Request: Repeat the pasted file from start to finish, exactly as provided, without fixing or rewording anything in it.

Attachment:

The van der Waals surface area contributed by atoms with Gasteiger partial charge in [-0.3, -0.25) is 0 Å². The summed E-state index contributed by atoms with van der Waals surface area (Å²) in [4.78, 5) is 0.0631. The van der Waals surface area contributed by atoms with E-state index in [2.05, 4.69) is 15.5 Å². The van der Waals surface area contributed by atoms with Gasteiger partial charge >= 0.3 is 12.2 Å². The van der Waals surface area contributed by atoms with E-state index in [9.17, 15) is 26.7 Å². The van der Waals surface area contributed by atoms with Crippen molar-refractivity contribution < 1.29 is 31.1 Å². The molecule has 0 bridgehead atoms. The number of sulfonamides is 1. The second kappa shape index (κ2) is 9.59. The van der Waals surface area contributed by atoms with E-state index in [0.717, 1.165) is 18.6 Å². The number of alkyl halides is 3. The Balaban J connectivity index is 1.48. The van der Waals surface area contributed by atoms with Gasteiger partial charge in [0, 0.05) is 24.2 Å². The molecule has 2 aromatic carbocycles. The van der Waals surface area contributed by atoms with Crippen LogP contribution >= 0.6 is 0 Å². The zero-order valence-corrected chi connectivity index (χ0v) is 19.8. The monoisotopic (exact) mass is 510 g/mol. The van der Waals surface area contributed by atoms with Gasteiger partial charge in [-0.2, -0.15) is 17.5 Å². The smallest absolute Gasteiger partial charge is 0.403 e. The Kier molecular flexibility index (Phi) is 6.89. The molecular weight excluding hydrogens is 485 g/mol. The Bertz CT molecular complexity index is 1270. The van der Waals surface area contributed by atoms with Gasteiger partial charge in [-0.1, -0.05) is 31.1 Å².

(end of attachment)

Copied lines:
The van der Waals surface area contributed by atoms with Gasteiger partial charge in [-0.3, -0.25) is 0 Å². The summed E-state index contributed by atoms with van der Waals surface area (Å²) in [4.78, 5) is 0.0631. The van der Waals surface area contributed by atoms with E-state index in [2.05, 4.69) is 15.5 Å². The van der Waals surface area contributed by atoms with Gasteiger partial charge >= 0.3 is 12.2 Å². The van der Waals surface area contributed by atoms with E-state index in [9.17, 15) is 26.7 Å². The van der Waals surface area contributed by atoms with Crippen molar-refractivity contribution < 1.29 is 31.1 Å². The molecule has 0 bridgehead atoms. The number of sulfonamides is 1. The second kappa shape index (κ2) is 9.59. The van der Waals surface area contributed by atoms with E-state index in [0.717, 1.165) is 18.6 Å². The number of alkyl halides is 3. The Balaban J connectivity index is 1.48. The van der Waals surface area contributed by atoms with Gasteiger partial charge in [0, 0.05) is 24.2 Å². The molecule has 2 aromatic carbocycles. The van der Waals surface area contributed by atoms with Crippen LogP contribution >= 0.6 is 0 Å². The zero-order valence-corrected chi connectivity index (χ0v) is 19.8. The monoisotopic (exact) mass is 510 g/mol. The van der Waals surface area contributed by atoms with Gasteiger partial charge in [-0.2, -0.15) is 17.5 Å². The smallest absolute Gasteiger partial charge is 0.403 e. The Kier molecular flexibility index (Phi) is 6.89. The molecular weight excluding hydrogens is 485 g/mol. The Bertz CT molecular complexity index is 1270. The van der Waals surface area contributed by atoms with Gasteiger partial charge in [-0.1, -0.05) is 31.1 Å².